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2 reviews, 2 user ratings

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by Katharine Leis

"A must see for anyone who has ever been fired"
4 stars

Fired follows the fate assisted tale of Annabelle Gurwitch. Recently fired from a play by Woody Allen, Gurwitch shares her tale of woe with many of those she knows, and in turn hears their stories of being fired as well. Soon, she discovers that after the initial shock and trauma of being fired, stories of the events can be quite funny.

The running themes of Fired are that “every cloud has a silver lining” and, “if not for this terrible event, all this good/learning would not have happened.”

Gurwitch obviously put a ton of effort into compiling her material, and at times it seems she’s searching for more to fill time. Had this been a half hour show, there definitely would have been stories missed and a desire by the viewer to see much more. As a feature though, it seems a mix of many things and at times stretches the attention span.

The scene with Ben Stein for example is intelligent and makes some great points, but it grinds the pace of the film to a halt. It is also seemingly out of place for a film that included a hilarious re-enactment of a Tate Donavan firing experience that used only puppets. Not that all must be hilarious…for example the tale of Walter Schieb, former White House chef, provided probably the most serious and meaningful commentary about the experience of being fired but kept pace with the rest of the film.

She visits her Rabbi, a grief counselor, gets a booth at a career fair, meets up with Andy Dick and has him operate a sandwich truck, talks with Jeff Garland and his wife in his home (providing an excellent magician story), includes clips from her stage show which is basically one act plays of people and their stories of being fired, and the list goes on.

Without the few scenes that slowed the pace and cutting off others that ran a little long, this film probably would have been a tight and powerful 50 minutes. It is also evident that Gurwitch knows many of the people she is interviewing, which is great for including them in her film, but is maybe also the reason she may be more interested in the minutiae of their stories than the general public.

Gurwitch is obviously a very intelligent woman with an incredibly inquisitive mind. She has a lot of patience and attention to detail. Those who would enjoy this film the most would be equally inquisitive and intelligent individuals. Unfortunately, the vast majority of people, myself included, are not seeking thesis level material for their entertainment dollar…they are seeking entertainment. The clips of the stage show lend to the idea that it is high in entertainment value. Her comedic timing and improvisational skills are far above average, yet she does not include as much of herself in the film as one would think. One scene in a career class is evidence of her talent, and it’s a shame more like it was not included in the end product.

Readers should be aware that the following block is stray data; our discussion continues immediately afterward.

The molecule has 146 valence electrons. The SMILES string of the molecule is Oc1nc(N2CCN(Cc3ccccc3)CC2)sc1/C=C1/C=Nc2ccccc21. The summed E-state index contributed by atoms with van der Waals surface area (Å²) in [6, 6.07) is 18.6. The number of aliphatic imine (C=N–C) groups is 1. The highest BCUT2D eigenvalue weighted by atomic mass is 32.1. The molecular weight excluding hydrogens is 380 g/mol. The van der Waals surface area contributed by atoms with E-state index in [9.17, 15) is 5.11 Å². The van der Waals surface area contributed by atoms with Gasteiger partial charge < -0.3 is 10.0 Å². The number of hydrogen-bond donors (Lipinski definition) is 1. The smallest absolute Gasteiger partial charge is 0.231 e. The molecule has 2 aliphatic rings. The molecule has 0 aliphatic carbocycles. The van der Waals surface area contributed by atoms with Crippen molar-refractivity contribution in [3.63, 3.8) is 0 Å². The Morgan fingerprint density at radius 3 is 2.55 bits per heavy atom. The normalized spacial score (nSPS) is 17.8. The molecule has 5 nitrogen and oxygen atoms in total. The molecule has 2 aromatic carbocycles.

With a wealth of talent, acting experience, and connections in the movie business, I hope that this is only the first of many documentary films for Gurwitch. She brings a positive and unique voice to the subject of being fired…not an easy task. Her ability to research and see so many sides and facets to the topic demonstrate that she seeks the truth in its entirety, not just filming proof of some pre-existing theory she may have had. That in itself is commendable, and strays from the unfortunate norm that exists in many modern documentaries.

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originally posted: 03/16/06 23:02:30
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OFFICIAL SELECTION: 2006 South By Southwest Film Festival For more in the 2006 South By Southwest Film Festival series, click here.
OFFICIAL SELECTION: 2006 U.S. Comedy Arts Festival For more in the 2006 U.S. Comedy Arts Festival series, click here.

User Comments

4/22/06 margotkidding An engaging, loosely knit film that isn't quite a doc. Likeable mainly for its tour guide. 4 stars
3/17/06 Rebecca Not good as I was expecting and it felt a little unfinished, but it's still worth seeing 4 stars
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  DVD: 05-Jun-2007



[trailer] Trailer

Directed by
  Chris Bradley
  Kyle Labrache

Written by

  Annabelle Gurwitch

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